A FA spokesperson told Sky Sports the following: “The financial implications of the coronavirus are not yet known however, as a not-for-profit organization, we want to ensure that we take the appropriate course of action to support the wider organization and our employees.

“We will make a further announcement on our next steps in due course.”

On Friday, Bournemouth’s Eddie Howe – and a handful of technical staff personnel – became the first Premier League manager to take a voluntary pay cut. Howe’s “significant, voluntary” pay cuts were done in light of the club furloughing non-playing employees throughout the organization, joining Tottenham, Norwich, Newcastle and Liverpool.

Spanish league and players still far apart on salary cuts

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MADRID (AP) The Spanish league and players are still far apart on the size of the salary cuts they need to take to help reduce the financial impact caused by the coronavirus outbreak, with the footballers saying the organization wants them to carry nearly half the total losses.

The league and the players’ association have been in talks to try to find ways to mitigate losses that could reach nearly 1 billion euros ($1.08 billion) if the season cannot be restarted because of the pandemic.

The players have said they are willing to reduce their salaries, but not as much as the league or the clubs want.

“After analyzing the current circumstances of the sector and given the distance in conversations with the players’ association, it is necessary to adopt measures in view of the serious economic crisis that COVID-19 is causing in the Spanish soccer industry,” the league said in a statement.

It also added that government furloughs are “an exceptional mechanism to avoid and mitigate the negative impact that COVID-19 is having on the sector, and thus guarantee its subsequent recovery.”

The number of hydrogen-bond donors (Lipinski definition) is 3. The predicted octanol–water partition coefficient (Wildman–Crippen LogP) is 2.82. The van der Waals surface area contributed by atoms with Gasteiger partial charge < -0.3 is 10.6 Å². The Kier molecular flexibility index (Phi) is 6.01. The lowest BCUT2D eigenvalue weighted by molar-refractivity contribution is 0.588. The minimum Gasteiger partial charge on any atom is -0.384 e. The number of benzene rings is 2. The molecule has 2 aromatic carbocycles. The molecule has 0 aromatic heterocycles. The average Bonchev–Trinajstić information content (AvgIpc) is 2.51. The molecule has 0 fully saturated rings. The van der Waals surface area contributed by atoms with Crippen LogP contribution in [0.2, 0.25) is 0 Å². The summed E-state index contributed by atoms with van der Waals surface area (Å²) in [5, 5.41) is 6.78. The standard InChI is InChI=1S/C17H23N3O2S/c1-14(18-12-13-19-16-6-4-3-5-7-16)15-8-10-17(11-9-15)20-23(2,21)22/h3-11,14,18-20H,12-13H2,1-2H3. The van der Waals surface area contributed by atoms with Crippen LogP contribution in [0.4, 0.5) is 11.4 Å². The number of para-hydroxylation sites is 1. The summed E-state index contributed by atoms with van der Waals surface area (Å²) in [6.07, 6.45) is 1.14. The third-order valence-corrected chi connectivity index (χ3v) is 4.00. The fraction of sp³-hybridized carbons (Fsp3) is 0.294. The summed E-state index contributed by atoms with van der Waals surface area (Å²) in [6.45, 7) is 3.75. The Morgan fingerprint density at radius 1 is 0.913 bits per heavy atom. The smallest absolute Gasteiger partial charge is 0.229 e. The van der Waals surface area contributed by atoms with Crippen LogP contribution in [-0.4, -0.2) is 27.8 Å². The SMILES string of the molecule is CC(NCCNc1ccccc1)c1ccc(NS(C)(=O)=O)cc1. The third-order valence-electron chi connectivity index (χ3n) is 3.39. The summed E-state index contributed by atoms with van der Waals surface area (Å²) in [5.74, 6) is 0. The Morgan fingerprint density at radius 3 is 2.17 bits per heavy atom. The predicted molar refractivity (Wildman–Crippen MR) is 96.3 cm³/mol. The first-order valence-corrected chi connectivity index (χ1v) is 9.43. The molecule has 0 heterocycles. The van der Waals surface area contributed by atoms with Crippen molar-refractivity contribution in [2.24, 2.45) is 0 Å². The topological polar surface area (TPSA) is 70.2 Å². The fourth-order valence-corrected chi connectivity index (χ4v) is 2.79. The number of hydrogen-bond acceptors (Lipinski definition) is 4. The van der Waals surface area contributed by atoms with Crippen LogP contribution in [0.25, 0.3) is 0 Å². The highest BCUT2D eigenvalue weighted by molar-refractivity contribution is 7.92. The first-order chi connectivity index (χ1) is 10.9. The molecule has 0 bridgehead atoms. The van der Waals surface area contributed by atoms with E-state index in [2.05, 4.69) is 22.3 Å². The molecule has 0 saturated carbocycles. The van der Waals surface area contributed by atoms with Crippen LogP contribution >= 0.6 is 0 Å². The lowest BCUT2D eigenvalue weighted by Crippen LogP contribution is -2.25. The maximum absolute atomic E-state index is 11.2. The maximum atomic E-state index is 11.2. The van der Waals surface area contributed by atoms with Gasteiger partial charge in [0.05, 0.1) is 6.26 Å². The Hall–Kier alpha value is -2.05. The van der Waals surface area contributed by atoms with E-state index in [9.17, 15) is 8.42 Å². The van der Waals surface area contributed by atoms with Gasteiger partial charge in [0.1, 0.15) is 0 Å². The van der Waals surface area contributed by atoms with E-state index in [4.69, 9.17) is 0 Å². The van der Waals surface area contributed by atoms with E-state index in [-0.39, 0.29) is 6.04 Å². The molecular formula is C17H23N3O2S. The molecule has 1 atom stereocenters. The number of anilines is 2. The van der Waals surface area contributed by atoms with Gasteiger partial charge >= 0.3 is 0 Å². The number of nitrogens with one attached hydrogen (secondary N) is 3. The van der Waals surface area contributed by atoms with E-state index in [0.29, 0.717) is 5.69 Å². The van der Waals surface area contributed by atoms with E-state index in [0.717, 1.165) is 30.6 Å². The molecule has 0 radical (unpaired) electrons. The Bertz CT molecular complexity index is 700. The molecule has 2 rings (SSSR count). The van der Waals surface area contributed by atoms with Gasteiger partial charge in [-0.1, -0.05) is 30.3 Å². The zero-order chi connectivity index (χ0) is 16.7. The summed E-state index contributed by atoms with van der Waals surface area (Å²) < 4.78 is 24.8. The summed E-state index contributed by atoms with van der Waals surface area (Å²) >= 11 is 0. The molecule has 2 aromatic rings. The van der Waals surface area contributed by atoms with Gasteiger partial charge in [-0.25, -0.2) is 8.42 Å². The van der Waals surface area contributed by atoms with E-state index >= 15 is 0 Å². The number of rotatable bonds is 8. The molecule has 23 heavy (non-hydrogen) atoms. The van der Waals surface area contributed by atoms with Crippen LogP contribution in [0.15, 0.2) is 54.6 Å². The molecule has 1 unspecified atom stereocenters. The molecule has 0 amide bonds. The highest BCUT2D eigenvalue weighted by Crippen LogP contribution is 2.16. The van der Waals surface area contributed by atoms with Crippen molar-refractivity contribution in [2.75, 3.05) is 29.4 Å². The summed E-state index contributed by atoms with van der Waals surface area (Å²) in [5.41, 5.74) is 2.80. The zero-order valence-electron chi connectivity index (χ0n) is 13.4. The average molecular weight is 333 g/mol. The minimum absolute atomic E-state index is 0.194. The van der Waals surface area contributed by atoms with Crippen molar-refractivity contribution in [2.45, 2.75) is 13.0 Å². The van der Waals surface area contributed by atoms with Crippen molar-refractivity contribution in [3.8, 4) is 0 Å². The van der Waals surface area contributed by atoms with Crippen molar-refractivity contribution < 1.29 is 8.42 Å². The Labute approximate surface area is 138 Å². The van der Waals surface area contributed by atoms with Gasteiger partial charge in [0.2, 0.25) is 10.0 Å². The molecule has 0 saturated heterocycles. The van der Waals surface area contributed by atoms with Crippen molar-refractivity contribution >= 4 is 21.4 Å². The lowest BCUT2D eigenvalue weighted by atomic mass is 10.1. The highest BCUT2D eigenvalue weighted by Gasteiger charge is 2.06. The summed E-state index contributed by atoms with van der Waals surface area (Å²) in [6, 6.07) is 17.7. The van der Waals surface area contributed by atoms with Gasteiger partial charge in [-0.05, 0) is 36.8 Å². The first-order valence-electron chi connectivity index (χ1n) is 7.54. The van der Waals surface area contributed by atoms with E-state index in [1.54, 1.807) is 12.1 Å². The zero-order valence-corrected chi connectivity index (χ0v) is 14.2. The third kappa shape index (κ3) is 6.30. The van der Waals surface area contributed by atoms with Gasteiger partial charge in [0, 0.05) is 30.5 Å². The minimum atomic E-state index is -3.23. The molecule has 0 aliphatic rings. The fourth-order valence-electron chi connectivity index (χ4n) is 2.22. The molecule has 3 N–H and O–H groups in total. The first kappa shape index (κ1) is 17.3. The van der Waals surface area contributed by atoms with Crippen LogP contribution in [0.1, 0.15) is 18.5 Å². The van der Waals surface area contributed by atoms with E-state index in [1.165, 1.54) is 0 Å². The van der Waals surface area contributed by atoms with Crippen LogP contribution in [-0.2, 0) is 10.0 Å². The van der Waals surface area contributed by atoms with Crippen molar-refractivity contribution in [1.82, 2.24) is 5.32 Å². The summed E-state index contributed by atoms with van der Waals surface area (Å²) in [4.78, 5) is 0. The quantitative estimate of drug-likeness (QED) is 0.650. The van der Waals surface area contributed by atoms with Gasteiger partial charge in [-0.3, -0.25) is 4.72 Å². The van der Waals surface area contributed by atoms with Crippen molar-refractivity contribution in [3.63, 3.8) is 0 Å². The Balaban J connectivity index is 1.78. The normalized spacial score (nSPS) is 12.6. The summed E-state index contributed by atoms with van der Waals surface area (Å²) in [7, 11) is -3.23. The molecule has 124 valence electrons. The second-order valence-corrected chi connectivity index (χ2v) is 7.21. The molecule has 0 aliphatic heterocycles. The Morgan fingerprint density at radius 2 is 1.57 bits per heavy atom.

According to media reports, the league expects losses of 957 million euros ($1.03 billion) if the season is canceled, with 303 million euros ($327 million) lost if it resumes with games in empty stadiums and 156 million euros ($168 million) of deficits if it continues with fans.

The players said the total cuts in salaries requested by the league would account for 451 million euros ($487 million) if the top flight cannot restart.

The reduction in salaries being discussed reportedly varies depending on the clubs, and also on whether they are playing in the Champions League or the Europa League.

Team captains met with the players’ association late Friday to discuss their options after the league earlier in the day called for all clubs to put the footballers on government furloughs to reduce labor costs while the stoppage of play continued. The furloughs help the clubs and guarantee players their jobs once the crisis is over.

The league said it is responsible for preserving an industry that represents 1.37 percent of the nation’s gross domestic product and employs about 185,000 people.

Atlético Madrid and Barcelona were among the clubs to resort to the furloughs in recent days. Both reached an agreement with players to reduce their salaries by 70 percent, and guaranteed the wages of other employees were unaffected.

There are nearly 125,000 cases of the new coronavirus in Spain, which on Saturday surpassed Italy as the country with the second-most infections behind the United States. The death toll in the nation stands at 11,744.

The government is expected to extend lockdown measures until April 26, likely keeping the Spanish league suspended until then.

The league has said the season won’t resume until authorities deem it safe for everyone’s health. It said it will recommend a “minimum of 15 days” of practice before the games can restart, though it suggested recently the training period may begin with restrictions before the lockdown is removed.